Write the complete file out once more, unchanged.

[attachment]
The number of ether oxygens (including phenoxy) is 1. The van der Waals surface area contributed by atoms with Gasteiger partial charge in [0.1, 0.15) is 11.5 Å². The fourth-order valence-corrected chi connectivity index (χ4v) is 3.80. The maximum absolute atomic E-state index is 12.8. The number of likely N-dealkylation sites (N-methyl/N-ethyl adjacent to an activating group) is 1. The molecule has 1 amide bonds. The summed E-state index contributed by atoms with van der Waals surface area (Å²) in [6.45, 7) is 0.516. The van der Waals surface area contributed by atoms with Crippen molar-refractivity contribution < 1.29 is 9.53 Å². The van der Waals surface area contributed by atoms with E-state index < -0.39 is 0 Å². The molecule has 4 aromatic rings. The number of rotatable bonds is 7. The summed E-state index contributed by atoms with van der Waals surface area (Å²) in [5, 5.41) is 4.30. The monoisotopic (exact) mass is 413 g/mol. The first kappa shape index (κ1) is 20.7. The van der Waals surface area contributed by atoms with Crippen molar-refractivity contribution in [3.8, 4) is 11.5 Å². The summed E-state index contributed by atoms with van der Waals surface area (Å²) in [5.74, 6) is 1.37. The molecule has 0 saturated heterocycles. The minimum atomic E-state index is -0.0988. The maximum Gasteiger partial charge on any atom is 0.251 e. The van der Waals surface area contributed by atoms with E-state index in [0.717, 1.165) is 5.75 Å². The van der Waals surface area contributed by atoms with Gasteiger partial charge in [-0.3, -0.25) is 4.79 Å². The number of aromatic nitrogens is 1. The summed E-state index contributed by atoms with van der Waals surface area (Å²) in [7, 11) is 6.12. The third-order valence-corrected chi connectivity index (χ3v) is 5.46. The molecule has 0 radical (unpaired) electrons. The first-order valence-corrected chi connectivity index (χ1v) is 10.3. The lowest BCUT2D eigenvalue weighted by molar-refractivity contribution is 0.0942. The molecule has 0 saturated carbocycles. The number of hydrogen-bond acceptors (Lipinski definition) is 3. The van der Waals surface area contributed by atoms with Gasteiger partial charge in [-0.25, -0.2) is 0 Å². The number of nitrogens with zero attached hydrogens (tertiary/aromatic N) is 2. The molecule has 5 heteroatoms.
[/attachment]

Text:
The number of ether oxygens (including phenoxy) is 1. The van der Waals surface area contributed by atoms with Gasteiger partial charge in [0.1, 0.15) is 11.5 Å². The fourth-order valence-corrected chi connectivity index (χ4v) is 3.80. The maximum absolute atomic E-state index is 12.8. The number of likely N-dealkylation sites (N-methyl/N-ethyl adjacent to an activating group) is 1. The molecule has 1 amide bonds. The summed E-state index contributed by atoms with van der Waals surface area (Å²) in [6.45, 7) is 0.516. The van der Waals surface area contributed by atoms with Crippen molar-refractivity contribution < 1.29 is 9.53 Å². The van der Waals surface area contributed by atoms with E-state index < -0.39 is 0 Å². The molecule has 4 aromatic rings. The number of rotatable bonds is 7. The summed E-state index contributed by atoms with van der Waals surface area (Å²) in [5, 5.41) is 4.30. The monoisotopic (exact) mass is 413 g/mol. The first kappa shape index (κ1) is 20.7. The van der Waals surface area contributed by atoms with Crippen molar-refractivity contribution in [3.8, 4) is 11.5 Å². The summed E-state index contributed by atoms with van der Waals surface area (Å²) in [5.74, 6) is 1.37. The molecule has 0 saturated heterocycles. The minimum atomic E-state index is -0.0988. The maximum Gasteiger partial charge on any atom is 0.251 e. The van der Waals surface area contributed by atoms with E-state index in [0.717, 1.165) is 5.75 Å². The van der Waals surface area contributed by atoms with Gasteiger partial charge in [-0.3, -0.25) is 4.79 Å². The number of aromatic nitrogens is 1. The summed E-state index contributed by atoms with van der Waals surface area (Å²) in [7, 11) is 6.12. The third-order valence-corrected chi connectivity index (χ3v) is 5.46. The molecule has 0 radical (unpaired) electrons. The first-order valence-corrected chi connectivity index (χ1v) is 10.3. The lowest BCUT2D eigenvalue weighted by molar-refractivity contribution is 0.0942. The molecule has 0 saturated carbocycles. The number of hydrogen-bond acceptors (Lipinski definition) is 3. The van der Waals surface area contributed by atoms with Gasteiger partial charge in [-0.25, -0.2) is 0 Å². The number of nitrogens with zero attached hydrogens (tertiary/aromatic N) is 2. The molecule has 5 heteroatoms.